A new gaming-related trend has been sweeping its way across the freshmen of Jonathan Alder High School. No, it’s not Among Us. It’s the card game that first became available online in 1990, Solitaire.
The goal of Solitaire is to take the seven stacks of cards, ascending in length, and the draw pile of cards at the top of the screen and combine them into only four stacks, each one a different suit, aces on the bottom, kings at the top. The catch? The only other cards you can place on top of each other that aren’t in the ending four stacks have to be descending in number and alternating in color. Starting with kings and ending with aces, switching between black and red every other card. You could place a red seven on top of a black eight, but you couldn’t do the same to a red card of the same number.
Why would high school students be playing such an old game? Well, the short answer is this: it’s addicting. Jonathan Alder freshman Trisha Lennex says, “I enjoy playing Solitaire because it’s a relaxing, competitive game that’s also fun.” However, there are also many mental benefits that often go ignored when talking about Solitaire.
Solitaire trains many aspects of your brain and how you think, which translate outside of the game into real life. One of these benefits is sharpening your quick thinking skills. A large goal for people playing Solitaire online is completing the top four stacks in the shortest amount of time possible, forcing you to make quick decisions that will further you in your goal.
Another benefit is Solitaire also teaches you how to make the best decision for every situation. Occasionally, though not often, you will have to take a card from one of the end stacks and place it back on one of the original seven in order to place another card on top of it. This way of “one step back, two steps forward” thinking can become useful in your life by making yourself more comfortable with the idea of sometimes going backwards in your progress.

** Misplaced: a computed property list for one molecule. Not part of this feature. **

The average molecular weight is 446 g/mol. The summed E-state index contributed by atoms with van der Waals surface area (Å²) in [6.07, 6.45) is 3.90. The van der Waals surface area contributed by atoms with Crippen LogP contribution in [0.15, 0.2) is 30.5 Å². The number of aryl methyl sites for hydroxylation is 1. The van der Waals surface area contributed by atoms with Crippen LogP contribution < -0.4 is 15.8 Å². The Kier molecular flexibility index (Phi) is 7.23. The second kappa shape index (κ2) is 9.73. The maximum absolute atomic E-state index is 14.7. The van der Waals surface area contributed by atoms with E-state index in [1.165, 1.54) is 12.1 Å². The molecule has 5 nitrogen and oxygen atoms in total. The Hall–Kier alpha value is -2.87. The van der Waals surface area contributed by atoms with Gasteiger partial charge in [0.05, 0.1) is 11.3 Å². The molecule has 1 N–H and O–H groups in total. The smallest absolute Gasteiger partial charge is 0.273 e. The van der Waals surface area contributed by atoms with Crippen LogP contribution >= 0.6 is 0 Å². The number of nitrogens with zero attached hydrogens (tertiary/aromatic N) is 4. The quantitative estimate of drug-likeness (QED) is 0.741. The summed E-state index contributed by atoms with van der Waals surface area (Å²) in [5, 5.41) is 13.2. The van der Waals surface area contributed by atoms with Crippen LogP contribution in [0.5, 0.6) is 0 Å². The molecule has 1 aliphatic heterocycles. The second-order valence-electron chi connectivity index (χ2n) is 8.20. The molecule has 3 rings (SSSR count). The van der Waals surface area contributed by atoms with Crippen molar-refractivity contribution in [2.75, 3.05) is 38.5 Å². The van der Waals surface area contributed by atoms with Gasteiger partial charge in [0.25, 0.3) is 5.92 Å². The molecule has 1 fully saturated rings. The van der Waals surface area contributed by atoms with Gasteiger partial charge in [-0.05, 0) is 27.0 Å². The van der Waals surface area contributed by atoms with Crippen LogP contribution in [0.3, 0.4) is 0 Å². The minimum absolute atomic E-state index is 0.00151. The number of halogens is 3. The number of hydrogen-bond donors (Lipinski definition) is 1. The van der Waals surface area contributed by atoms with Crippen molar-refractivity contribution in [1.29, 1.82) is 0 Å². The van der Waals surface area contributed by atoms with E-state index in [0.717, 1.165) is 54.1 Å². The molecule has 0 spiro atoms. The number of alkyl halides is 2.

Players of Solitaire will also learn not to rush into decisions. Many a game of Solitaire has been ruined by moving a card too soon or choosing the wrong color king to start a stack. You learn to make good, quick decisions that don’t lead to your own detriment.
Jonathan Alder freshman Chloe Fields, an avid Solitaire player, had this to say about the game: “Solitaire is kinda like chess. It occupies your mind in a smart way without being boring. It really helps me think and pay attention when I’m hyper.”
The game is available to play for free online by simply typing “solitaire” into your preferred search engine, but if you would like your scores to be saved, Solitaire is available on both the Apple App Store and the Google Play Store.
Some helpful tips to improve your Solitaire score may be more obvious, such as placing your aces into the end stacks right away, but some tips are lesser-known. For example, it is recommended that you don’t leave an empty space if you don’t immediately have a king to place there. This ensures that you don’t have a bunch of empty space that you can’t use and can instead use the whole playing field.
Your first move in Solitaire should be exposing the top card of the draw pile to give you more cards to work with. You should also work on exposing the cards in the longer stacks first, to make sure you don’t get caught in a situation where the card you need is trapped underneath five other cards. If you can choose between different kings, the one you should place should work with more cards. If you have a red king, a black king, and a red queen, you should choose to place the black king and the red queen on top, to use more cards.
Once you learn the rules, and get the hang of the game, it quickly becomes a fun competition between yourself and others to earn the fastest score. My current best is 43 seconds!